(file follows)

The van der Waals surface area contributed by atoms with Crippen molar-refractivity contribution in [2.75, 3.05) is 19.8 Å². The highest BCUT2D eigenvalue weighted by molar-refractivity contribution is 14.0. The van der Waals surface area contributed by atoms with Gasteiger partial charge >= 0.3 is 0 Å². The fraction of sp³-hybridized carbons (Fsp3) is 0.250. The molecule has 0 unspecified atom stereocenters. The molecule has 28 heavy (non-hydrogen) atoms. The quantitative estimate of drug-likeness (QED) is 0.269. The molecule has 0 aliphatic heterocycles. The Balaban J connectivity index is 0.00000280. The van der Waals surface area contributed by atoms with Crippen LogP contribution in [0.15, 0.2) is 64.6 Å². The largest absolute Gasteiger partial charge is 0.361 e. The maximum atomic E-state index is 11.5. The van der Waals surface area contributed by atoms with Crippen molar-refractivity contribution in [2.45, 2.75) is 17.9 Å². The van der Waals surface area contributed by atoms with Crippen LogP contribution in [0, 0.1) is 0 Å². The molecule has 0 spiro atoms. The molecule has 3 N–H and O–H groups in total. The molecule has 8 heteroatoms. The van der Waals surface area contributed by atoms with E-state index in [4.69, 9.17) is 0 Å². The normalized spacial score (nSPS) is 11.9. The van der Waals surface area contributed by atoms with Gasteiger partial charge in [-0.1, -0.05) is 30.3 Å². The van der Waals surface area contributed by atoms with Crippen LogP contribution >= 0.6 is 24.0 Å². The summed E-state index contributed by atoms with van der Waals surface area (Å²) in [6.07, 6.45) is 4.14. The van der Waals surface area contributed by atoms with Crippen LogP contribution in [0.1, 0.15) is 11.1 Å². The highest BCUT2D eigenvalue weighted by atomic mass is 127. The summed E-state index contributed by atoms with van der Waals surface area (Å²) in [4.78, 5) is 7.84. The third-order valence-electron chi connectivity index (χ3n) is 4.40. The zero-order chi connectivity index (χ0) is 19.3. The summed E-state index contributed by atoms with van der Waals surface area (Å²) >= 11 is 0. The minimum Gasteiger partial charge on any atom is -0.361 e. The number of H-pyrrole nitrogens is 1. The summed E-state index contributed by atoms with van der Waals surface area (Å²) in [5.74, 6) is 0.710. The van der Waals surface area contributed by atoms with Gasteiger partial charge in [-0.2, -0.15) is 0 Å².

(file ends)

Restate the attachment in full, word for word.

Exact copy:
The van der Waals surface area contributed by atoms with Crippen molar-refractivity contribution in [2.75, 3.05) is 19.8 Å². The highest BCUT2D eigenvalue weighted by molar-refractivity contribution is 14.0. The van der Waals surface area contributed by atoms with Gasteiger partial charge >= 0.3 is 0 Å². The fraction of sp³-hybridized carbons (Fsp3) is 0.250. The molecule has 0 unspecified atom stereocenters. The molecule has 28 heavy (non-hydrogen) atoms. The quantitative estimate of drug-likeness (QED) is 0.269. The molecule has 0 aliphatic heterocycles. The Balaban J connectivity index is 0.00000280. The van der Waals surface area contributed by atoms with Crippen LogP contribution in [0.15, 0.2) is 64.6 Å². The largest absolute Gasteiger partial charge is 0.361 e. The maximum atomic E-state index is 11.5. The van der Waals surface area contributed by atoms with Crippen molar-refractivity contribution in [2.45, 2.75) is 17.9 Å². The van der Waals surface area contributed by atoms with Crippen LogP contribution in [0, 0.1) is 0 Å². The molecule has 0 spiro atoms. The molecule has 3 N–H and O–H groups in total. The molecule has 8 heteroatoms. The van der Waals surface area contributed by atoms with E-state index in [4.69, 9.17) is 0 Å². The normalized spacial score (nSPS) is 11.9. The van der Waals surface area contributed by atoms with Gasteiger partial charge in [-0.1, -0.05) is 30.3 Å². The van der Waals surface area contributed by atoms with Crippen LogP contribution >= 0.6 is 24.0 Å². The summed E-state index contributed by atoms with van der Waals surface area (Å²) in [6.07, 6.45) is 4.14. The van der Waals surface area contributed by atoms with Crippen LogP contribution in [0.1, 0.15) is 11.1 Å². The highest BCUT2D eigenvalue weighted by atomic mass is 127. The summed E-state index contributed by atoms with van der Waals surface area (Å²) in [4.78, 5) is 7.84. The third-order valence-electron chi connectivity index (χ3n) is 4.40. The zero-order chi connectivity index (χ0) is 19.3. The summed E-state index contributed by atoms with van der Waals surface area (Å²) >= 11 is 0. The minimum Gasteiger partial charge on any atom is -0.361 e. The number of H-pyrrole nitrogens is 1. The summed E-state index contributed by atoms with van der Waals surface area (Å²) in [5.74, 6) is 0.710. The van der Waals surface area contributed by atoms with Gasteiger partial charge in [-0.2, -0.15) is 0 Å².